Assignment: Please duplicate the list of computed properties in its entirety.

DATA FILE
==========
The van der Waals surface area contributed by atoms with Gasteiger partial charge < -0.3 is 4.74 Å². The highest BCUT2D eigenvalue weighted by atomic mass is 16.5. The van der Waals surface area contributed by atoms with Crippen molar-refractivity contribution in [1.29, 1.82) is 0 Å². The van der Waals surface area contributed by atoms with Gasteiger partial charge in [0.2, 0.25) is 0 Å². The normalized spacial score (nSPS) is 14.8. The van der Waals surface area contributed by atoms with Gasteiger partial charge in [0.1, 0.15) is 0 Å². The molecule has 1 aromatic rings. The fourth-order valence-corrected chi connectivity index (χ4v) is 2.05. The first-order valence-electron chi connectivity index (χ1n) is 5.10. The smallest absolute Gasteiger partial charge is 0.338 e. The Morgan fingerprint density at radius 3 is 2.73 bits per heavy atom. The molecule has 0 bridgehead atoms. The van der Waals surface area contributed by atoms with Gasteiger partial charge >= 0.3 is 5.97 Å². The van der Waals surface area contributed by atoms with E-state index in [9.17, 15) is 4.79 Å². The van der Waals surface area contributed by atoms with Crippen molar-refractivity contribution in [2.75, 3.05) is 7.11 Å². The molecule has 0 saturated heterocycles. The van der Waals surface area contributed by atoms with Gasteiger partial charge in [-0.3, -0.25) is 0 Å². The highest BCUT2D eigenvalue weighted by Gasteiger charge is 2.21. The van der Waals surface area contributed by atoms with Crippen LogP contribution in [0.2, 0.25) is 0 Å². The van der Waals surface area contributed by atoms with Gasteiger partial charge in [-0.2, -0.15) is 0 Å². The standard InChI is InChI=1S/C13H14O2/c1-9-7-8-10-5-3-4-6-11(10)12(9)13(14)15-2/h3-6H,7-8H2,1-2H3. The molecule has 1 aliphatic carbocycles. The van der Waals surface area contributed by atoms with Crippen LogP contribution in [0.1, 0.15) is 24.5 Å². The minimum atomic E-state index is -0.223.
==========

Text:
The van der Waals surface area contributed by atoms with Gasteiger partial charge < -0.3 is 4.74 Å². The highest BCUT2D eigenvalue weighted by atomic mass is 16.5. The van der Waals surface area contributed by atoms with Crippen molar-refractivity contribution in [1.29, 1.82) is 0 Å². The van der Waals surface area contributed by atoms with Gasteiger partial charge in [0.2, 0.25) is 0 Å². The normalized spacial score (nSPS) is 14.8. The van der Waals surface area contributed by atoms with Gasteiger partial charge in [0.1, 0.15) is 0 Å². The molecule has 1 aromatic rings. The fourth-order valence-corrected chi connectivity index (χ4v) is 2.05. The first-order valence-electron chi connectivity index (χ1n) is 5.10. The smallest absolute Gasteiger partial charge is 0.338 e. The Morgan fingerprint density at radius 3 is 2.73 bits per heavy atom. The molecule has 0 bridgehead atoms. The van der Waals surface area contributed by atoms with Gasteiger partial charge >= 0.3 is 5.97 Å². The van der Waals surface area contributed by atoms with E-state index in [9.17, 15) is 4.79 Å². The van der Waals surface area contributed by atoms with Crippen molar-refractivity contribution in [2.75, 3.05) is 7.11 Å². The molecule has 0 saturated heterocycles. The van der Waals surface area contributed by atoms with Gasteiger partial charge in [-0.3, -0.25) is 0 Å². The highest BCUT2D eigenvalue weighted by Gasteiger charge is 2.21. The van der Waals surface area contributed by atoms with Crippen LogP contribution in [0.2, 0.25) is 0 Å². The van der Waals surface area contributed by atoms with Gasteiger partial charge in [-0.2, -0.15) is 0 Å². The standard InChI is InChI=1S/C13H14O2/c1-9-7-8-10-5-3-4-6-11(10)12(9)13(14)15-2/h3-6H,7-8H2,1-2H3. The molecule has 1 aliphatic carbocycles. The van der Waals surface area contributed by atoms with Crippen LogP contribution in [0.1, 0.15) is 24.5 Å². The minimum atomic E-state index is -0.223.